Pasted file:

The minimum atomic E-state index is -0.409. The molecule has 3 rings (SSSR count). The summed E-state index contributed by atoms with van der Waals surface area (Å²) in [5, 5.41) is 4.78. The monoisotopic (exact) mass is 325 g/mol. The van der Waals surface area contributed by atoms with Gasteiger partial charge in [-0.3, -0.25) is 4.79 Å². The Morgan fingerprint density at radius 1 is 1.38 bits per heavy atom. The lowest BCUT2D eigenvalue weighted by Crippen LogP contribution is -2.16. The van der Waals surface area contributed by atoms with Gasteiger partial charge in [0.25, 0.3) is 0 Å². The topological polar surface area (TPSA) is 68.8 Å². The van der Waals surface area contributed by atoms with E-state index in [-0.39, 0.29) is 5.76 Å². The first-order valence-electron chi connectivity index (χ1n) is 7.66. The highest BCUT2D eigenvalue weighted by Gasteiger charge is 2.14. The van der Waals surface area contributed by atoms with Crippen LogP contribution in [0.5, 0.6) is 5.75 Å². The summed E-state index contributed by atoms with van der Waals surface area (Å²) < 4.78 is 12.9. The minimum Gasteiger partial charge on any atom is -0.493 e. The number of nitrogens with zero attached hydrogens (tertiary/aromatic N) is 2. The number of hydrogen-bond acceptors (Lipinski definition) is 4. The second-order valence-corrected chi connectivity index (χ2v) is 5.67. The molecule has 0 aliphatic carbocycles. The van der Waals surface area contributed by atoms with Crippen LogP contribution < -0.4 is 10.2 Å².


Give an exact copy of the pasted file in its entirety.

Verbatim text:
The minimum atomic E-state index is -0.409. The molecule has 3 rings (SSSR count). The summed E-state index contributed by atoms with van der Waals surface area (Å²) in [5, 5.41) is 4.78. The monoisotopic (exact) mass is 325 g/mol. The van der Waals surface area contributed by atoms with Gasteiger partial charge in [-0.3, -0.25) is 4.79 Å². The Morgan fingerprint density at radius 1 is 1.38 bits per heavy atom. The lowest BCUT2D eigenvalue weighted by Crippen LogP contribution is -2.16. The van der Waals surface area contributed by atoms with Gasteiger partial charge in [0.25, 0.3) is 0 Å². The topological polar surface area (TPSA) is 68.8 Å². The van der Waals surface area contributed by atoms with E-state index in [-0.39, 0.29) is 5.76 Å². The first-order valence-electron chi connectivity index (χ1n) is 7.66. The highest BCUT2D eigenvalue weighted by Gasteiger charge is 2.14. The van der Waals surface area contributed by atoms with Crippen LogP contribution in [0.5, 0.6) is 5.75 Å². The summed E-state index contributed by atoms with van der Waals surface area (Å²) < 4.78 is 12.9. The minimum Gasteiger partial charge on any atom is -0.493 e. The number of nitrogens with zero attached hydrogens (tertiary/aromatic N) is 2. The number of hydrogen-bond acceptors (Lipinski definition) is 4. The second-order valence-corrected chi connectivity index (χ2v) is 5.67. The molecule has 0 aliphatic carbocycles. The van der Waals surface area contributed by atoms with Crippen LogP contribution < -0.4 is 10.2 Å².